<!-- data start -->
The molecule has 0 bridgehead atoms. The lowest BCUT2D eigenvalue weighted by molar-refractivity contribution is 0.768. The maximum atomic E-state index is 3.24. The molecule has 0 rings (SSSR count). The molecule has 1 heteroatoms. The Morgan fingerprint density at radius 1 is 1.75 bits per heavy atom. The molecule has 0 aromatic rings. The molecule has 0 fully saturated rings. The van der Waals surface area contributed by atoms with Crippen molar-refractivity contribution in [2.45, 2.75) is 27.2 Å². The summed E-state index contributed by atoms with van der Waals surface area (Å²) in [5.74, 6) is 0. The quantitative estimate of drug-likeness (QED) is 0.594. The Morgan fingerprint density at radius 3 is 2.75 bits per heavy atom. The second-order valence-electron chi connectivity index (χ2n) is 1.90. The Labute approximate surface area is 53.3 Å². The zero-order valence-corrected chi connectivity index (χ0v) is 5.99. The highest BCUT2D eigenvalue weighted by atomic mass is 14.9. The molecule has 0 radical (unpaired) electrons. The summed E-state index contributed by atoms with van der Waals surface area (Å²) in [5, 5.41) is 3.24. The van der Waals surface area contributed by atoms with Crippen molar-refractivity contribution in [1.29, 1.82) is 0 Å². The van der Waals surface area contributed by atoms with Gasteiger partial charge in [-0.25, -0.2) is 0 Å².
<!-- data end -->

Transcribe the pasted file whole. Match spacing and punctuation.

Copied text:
The molecule has 0 bridgehead atoms. The lowest BCUT2D eigenvalue weighted by molar-refractivity contribution is 0.768. The maximum atomic E-state index is 3.24. The molecule has 0 rings (SSSR count). The molecule has 1 heteroatoms. The Morgan fingerprint density at radius 1 is 1.75 bits per heavy atom. The molecule has 0 aromatic rings. The molecule has 0 fully saturated rings. The van der Waals surface area contributed by atoms with Crippen molar-refractivity contribution in [2.45, 2.75) is 27.2 Å². The summed E-state index contributed by atoms with van der Waals surface area (Å²) in [5.74, 6) is 0. The quantitative estimate of drug-likeness (QED) is 0.594. The Morgan fingerprint density at radius 3 is 2.75 bits per heavy atom. The second-order valence-electron chi connectivity index (χ2n) is 1.90. The Labute approximate surface area is 53.3 Å². The zero-order valence-corrected chi connectivity index (χ0v) is 5.99. The highest BCUT2D eigenvalue weighted by atomic mass is 14.9. The molecule has 0 radical (unpaired) electrons. The summed E-state index contributed by atoms with van der Waals surface area (Å²) in [5, 5.41) is 3.24. The van der Waals surface area contributed by atoms with Crippen molar-refractivity contribution in [1.29, 1.82) is 0 Å². The van der Waals surface area contributed by atoms with Gasteiger partial charge in [-0.25, -0.2) is 0 Å².